A Story of Courage

I had the honor of coaching a Little League Baseball All-Star team in the summer of 2007.  Our team was at Little League's majors level, the same as kids playing on TV in Williamsport, PA in late summer.  We had a pretty good team by our estimation, and since our league had been pretty competitive in the past, we had high expectations for our squad.  However, our team had something that most teams did not. The father of one of our players was losing his battle with prostate cancer at the age of 45.  This player, Kyle, is a lanky kid who pitched, played first base and outfield.  He is a great kid who always gave 100%; he respected his teammates, coaches and the game.  His father Charlie was a big baseball fan and his mother Patty was the treasurer of our league.  We served on the board of directors for three years together.  They were a true baseball family.

As the All-Star practices began (which included a brief batting practice in the morning and a full practice in the evening) Charlie's condition started to deteriorate fast.  We coaches would tell Kyle to not worry about coming to practice if he didn't feel like it - if he needed a day off it would be alright.  Kyle would do nothing of the sort!  He was usually the first one at practice and always showed great enthusiasm at every practice.  I suppose it was an escape for him amidst all the family coming to town and his father's imminent death.  We always tried to keep practice fun, although as coaches we may think it to be serious at times, these are boys ages 11-12, it's still a game for them which should be fun.  Especially in light of the serious condition of Kyle's dad.  On our All-Star t-shirts we put Charlie's initials in a yellow circle on our sleeves and we put a yellow sticker with his initials on the back of our helmets.  We did this for all three of our All-Star teams: the 10s, 11s and ours.  Most teams we played would ask what it meant and when we told them, a typical response was "that's cool."  I know Kyle was proud to have his father's initials on our sleeves and helmets, as was I.

One day after practice we decided to take the team to visit Charlie at the hospice.  This was Kyle's idea.  He wanted his friends, coaches and parents to come be with him and his dad.  This was Kyle's daily ritual after every practice.  I'm certain very few kids in the world practicing for this tournament had to do something like this after every practice.  We all gathered tightly in the room, which was not designed to hold 12 kids, their parents and coaches while we sang "Take Me Out to the Ballgame" for Charlie.  Kyle sat next to him singing loud and proud, holding his father's hand, while most of us adults could hardly sing due to tears streaming down our faces.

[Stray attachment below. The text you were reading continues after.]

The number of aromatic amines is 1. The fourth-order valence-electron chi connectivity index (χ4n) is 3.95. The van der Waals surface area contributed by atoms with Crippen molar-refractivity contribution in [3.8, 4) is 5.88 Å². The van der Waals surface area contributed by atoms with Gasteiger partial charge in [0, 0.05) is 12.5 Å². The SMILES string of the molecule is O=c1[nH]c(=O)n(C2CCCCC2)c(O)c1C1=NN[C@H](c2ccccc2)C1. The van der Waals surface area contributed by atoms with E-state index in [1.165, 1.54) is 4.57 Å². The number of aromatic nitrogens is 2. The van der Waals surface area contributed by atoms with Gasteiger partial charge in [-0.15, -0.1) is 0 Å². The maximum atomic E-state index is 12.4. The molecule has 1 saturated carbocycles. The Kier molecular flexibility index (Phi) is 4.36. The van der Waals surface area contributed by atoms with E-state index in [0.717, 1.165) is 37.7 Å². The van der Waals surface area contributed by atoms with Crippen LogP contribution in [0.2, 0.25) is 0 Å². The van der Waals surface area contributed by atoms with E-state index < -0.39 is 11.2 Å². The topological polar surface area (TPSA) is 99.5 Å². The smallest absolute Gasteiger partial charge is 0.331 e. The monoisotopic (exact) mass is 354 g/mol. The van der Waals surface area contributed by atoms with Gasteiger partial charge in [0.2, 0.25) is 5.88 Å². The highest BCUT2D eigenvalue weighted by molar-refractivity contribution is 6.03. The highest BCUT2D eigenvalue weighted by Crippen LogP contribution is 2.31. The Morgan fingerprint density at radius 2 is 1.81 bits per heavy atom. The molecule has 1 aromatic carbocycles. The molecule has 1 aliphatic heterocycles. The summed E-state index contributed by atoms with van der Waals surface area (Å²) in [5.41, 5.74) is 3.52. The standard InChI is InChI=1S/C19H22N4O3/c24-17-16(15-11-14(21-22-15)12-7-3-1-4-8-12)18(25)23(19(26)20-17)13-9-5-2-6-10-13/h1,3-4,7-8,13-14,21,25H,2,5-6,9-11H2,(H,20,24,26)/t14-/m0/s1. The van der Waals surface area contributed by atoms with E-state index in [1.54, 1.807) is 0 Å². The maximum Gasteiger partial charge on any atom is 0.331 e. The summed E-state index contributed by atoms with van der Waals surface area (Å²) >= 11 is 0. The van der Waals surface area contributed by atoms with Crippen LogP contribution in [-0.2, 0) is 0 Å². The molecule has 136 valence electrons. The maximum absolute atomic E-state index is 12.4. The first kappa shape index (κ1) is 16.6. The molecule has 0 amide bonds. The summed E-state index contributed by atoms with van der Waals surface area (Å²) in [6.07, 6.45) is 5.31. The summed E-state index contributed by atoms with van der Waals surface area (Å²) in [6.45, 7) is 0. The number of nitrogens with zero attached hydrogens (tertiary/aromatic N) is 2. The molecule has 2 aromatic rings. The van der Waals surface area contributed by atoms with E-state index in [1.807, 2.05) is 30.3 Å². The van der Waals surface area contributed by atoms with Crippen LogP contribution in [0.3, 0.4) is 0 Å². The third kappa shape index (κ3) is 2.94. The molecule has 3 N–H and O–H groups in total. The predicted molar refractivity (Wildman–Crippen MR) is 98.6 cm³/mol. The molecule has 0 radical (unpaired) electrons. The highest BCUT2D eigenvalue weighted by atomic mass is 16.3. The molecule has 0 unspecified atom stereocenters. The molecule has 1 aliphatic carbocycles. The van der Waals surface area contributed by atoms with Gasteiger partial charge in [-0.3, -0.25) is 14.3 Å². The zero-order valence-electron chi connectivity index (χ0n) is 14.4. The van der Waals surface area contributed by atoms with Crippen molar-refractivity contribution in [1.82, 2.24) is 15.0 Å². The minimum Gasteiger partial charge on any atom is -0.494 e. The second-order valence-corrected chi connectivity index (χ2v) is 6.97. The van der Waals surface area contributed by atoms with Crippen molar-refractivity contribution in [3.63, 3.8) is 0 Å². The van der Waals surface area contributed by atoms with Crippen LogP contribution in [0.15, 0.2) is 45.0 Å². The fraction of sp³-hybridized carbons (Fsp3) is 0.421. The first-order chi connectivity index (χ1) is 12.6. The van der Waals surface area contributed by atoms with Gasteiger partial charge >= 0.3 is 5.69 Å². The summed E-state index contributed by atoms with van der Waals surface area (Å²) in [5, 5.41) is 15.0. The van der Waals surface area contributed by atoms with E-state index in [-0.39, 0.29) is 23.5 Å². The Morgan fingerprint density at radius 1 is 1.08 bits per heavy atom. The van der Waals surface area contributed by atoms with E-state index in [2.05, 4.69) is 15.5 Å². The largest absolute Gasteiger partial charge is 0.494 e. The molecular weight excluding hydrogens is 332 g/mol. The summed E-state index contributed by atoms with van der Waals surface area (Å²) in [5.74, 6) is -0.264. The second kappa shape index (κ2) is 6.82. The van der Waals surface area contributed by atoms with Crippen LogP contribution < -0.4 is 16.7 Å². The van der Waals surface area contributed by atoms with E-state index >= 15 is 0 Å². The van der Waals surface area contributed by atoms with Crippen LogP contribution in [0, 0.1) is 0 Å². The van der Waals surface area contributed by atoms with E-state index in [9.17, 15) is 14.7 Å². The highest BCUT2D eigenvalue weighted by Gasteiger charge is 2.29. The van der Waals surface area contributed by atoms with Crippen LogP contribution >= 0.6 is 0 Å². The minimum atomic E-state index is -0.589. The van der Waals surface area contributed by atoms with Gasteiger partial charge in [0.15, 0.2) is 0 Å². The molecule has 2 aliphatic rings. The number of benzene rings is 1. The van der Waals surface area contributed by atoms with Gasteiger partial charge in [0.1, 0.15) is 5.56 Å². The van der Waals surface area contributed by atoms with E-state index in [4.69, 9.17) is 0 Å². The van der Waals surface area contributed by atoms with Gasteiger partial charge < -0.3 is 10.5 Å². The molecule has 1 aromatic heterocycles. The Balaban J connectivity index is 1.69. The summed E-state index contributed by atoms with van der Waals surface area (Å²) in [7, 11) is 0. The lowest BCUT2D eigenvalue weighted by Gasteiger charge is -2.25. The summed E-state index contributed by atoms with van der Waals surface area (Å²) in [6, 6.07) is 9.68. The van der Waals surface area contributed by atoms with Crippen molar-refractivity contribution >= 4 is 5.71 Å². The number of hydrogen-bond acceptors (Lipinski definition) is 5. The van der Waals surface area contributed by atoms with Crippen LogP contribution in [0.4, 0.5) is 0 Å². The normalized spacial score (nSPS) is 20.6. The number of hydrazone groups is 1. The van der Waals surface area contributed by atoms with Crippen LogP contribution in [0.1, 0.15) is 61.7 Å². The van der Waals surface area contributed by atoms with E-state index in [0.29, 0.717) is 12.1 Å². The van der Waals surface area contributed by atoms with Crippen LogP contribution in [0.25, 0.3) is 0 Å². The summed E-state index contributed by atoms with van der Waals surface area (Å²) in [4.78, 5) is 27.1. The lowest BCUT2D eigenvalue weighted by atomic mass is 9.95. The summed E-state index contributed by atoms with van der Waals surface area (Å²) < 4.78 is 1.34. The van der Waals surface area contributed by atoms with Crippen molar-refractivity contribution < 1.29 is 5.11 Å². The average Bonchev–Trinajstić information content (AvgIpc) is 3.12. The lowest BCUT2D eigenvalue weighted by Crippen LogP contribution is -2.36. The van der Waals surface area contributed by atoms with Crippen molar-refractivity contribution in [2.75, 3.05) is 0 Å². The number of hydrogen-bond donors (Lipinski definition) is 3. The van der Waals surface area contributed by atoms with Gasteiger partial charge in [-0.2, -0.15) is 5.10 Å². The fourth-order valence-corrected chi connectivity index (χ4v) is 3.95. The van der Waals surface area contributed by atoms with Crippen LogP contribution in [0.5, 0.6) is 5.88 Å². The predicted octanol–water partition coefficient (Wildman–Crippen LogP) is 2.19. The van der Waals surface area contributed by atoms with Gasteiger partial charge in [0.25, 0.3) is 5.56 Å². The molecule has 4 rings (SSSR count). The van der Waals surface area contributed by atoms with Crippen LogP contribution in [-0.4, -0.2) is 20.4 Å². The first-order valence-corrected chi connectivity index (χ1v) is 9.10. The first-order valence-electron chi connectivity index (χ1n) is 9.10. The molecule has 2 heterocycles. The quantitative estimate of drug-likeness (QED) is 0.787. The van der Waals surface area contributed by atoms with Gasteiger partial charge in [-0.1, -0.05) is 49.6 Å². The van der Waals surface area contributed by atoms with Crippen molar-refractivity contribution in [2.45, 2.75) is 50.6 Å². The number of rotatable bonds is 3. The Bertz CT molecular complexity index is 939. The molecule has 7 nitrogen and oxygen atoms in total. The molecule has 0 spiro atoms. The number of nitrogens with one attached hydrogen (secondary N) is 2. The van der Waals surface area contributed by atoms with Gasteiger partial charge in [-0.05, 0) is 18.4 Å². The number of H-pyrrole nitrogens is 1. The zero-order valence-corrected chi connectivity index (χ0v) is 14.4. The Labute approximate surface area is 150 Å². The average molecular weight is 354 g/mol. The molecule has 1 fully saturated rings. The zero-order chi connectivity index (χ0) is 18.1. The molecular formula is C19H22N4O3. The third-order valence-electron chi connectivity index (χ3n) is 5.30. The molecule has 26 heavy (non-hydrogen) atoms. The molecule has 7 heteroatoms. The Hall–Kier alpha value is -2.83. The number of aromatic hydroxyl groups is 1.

Charlie passed away a couple of days after that event.  The entire team came to the funeral, and there was Kyle at the door of the church greeting everybody.  I cannot tell you how proud I was of him during this time and how much I admired his courage.  The next day at practice, there was Kyle, as usual the first one there! I gave him a big hug and told him how much I admired him.

Our team made it to the district championship game and lost by one run in the bottom of the last inning.  We were motivated by the "let's win it for Charlie" speeches, but in the end the other team played just a little better.  The boys were very disappointed about the loss and shed many tears, but within a half hour later at a pizza parlor, they were all outside throwing balls around and having fun.  While they played about, us coaches and parents sat inside drowning our sorrows and wondered if we should have pitched to the kid who drove in the winning run.  I call that perspective on Little League Baseball: the kids had it right!

I learned a lot about the game of baseball during that summer, and I have been around the game for over 35 years.  I learned it can be a place for a kid to be a kid having fun playing a game with his buddies.  Baseball can be a place, even for a few hours, that can help a kid cope with a family or personal tragedy.  It can be a place for them to not have any pressures or outside influences which are typically prevalent in youth sports, particularly at this level.

Most importantly I learned that kids think of it as a game, and in the end it should ALWAYS be fun.

Coach Mike Green

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